Seven Charged in Insider-Trading Case


New York, NY – Yesterday, federal authorities formally charged seven current or former analysts and portfolio managers at US buy-side institutions for illicitly collecting and trading on insider information related to computer-maker Dell Corp.  These most recent charges extends the government’s fourteen month long insider-trading investigation.

The Latest Round of Charges

Based on information from cooperating witnesses, as well as hundreds of hours of wiretapped conversations between hedge fund analysts and public company employees, federal authorities charged seven people yesterday in Boston, New York and California.  Authorities said that the co-conspirators in the case netted more than $61.8 million in illegal profits based on trades of Dell between 2008 through 2009.  These arrests include:

  • Todd Newman, a former portfolio manager who oversaw technology investments at Diamondback Capital
  • Jon Horvath, a technology analyst at Sigma Capital Management, an affiliate of SAC Capital Advisors
  • Anthony Chiasson, a co-founder of hedge fund Level Global Investors
  • Danny Kuo, a VP and technology fund manager with Whittier Trust Company

Also charged in the investigation were Spyridon “Sam” Adondakis, a former Level Global analyst who worked for Mr. Chiasson; Jesse Tortora, an ex-Diamondback analyst who worked for Mr. Newman; and, Sandeep “Sandy” Goyal, an analyst who worked for mutual fund Neuberger Berman Group, but who previously worked at Dell’s corporate headquarters from the summer of 2006 through May 2007.  Mr. Adondakis, Mr. Tortora, and Mr. Goyal have entered guilty pleas and are reportedly cooperating with the government in their investigation.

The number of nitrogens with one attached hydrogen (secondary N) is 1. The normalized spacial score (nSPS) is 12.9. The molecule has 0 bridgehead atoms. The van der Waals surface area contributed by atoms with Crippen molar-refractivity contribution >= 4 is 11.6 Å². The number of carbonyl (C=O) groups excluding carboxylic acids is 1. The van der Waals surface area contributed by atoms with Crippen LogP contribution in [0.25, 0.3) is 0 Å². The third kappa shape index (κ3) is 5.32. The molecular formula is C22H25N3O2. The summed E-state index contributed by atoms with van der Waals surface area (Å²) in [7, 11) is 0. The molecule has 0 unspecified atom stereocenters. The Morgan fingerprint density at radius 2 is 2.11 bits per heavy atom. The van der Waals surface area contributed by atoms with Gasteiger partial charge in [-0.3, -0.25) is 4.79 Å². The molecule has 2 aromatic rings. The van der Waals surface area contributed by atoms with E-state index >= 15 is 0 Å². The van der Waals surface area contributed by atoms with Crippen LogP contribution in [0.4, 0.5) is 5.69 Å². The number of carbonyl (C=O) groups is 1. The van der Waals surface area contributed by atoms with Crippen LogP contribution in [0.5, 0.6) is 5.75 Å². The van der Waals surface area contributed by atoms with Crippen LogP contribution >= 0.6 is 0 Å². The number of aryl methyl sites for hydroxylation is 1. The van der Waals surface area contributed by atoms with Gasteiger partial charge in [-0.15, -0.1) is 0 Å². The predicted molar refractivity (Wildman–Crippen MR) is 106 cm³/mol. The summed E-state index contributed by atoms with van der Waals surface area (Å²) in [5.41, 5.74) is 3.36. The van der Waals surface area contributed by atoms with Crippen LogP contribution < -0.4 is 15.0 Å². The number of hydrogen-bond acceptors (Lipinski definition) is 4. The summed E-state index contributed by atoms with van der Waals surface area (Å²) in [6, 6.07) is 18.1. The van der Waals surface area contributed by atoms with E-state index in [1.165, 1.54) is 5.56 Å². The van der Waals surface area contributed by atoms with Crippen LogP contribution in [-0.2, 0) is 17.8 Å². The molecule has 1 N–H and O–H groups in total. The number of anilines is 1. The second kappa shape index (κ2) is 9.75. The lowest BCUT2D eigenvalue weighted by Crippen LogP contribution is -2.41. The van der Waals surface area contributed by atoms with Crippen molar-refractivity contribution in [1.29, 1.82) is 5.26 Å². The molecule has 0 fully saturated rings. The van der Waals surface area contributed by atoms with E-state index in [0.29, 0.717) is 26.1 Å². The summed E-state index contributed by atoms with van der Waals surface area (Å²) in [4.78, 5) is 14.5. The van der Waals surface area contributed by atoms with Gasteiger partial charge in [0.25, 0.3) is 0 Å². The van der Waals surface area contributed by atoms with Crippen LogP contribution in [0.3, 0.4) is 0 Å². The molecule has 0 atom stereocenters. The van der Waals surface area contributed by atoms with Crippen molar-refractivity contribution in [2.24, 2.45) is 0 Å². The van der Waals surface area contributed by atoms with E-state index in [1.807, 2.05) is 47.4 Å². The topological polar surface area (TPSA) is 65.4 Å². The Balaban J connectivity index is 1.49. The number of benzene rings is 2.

It had also been previously reported by the Wall Street Journal that federal authorities had been pursuing charges against Neuberger Berman analyst Fayad Abbasi.  Since the initial WSJ article mentioning him, Mr. Abbasi was put on leave and has hired a defense attorney.  Mr Abbasi was not among those arrested yesterday, though Mr. Abbasi worked with Mr. Goyal who was charged.

According to court papers, after Mr. Goyal became an analyst at Neuberger Berman, he obtained inside information from a co-conspirator who worked in Dell’s investor relations department from March 2007 through March 2009 and in its corporate development office from March 2009 through April 2010.  The SEC said Goyal tipped Tortora who then tipped several others, leading to insider trades at Diamondback Capital and Level Global.

Since the start of the broad insider trading investigation, the office of Manhattan U.S. Attorney Preet Bharara has now charged 63 people with insider-trading – 56 of whom have either pleaded guilty or have been convicted at trial.

Impact on Research

The latest round of insider-trading charges are unlikely to dampen the buy-side’s appetite for external research, as most institutional investors spent much of 2011 vetting their existing pool of research providers and implementing formal procedures to better manage their use of these firms.  However, we do think the ongoing insider-trading investigation will keep buy-side compliance officers very focused on managing the risk of using external research providers – a factor which will keep them immensely involved in the process of accepting new research providers into a buy-side firm.

It is also important to note that in the latest charges by federal authorities, asset managers are reported to have cut out “expert networks” or other alternative research firms and developed their own sources of information, which they then shared with each other for mutual benefit.



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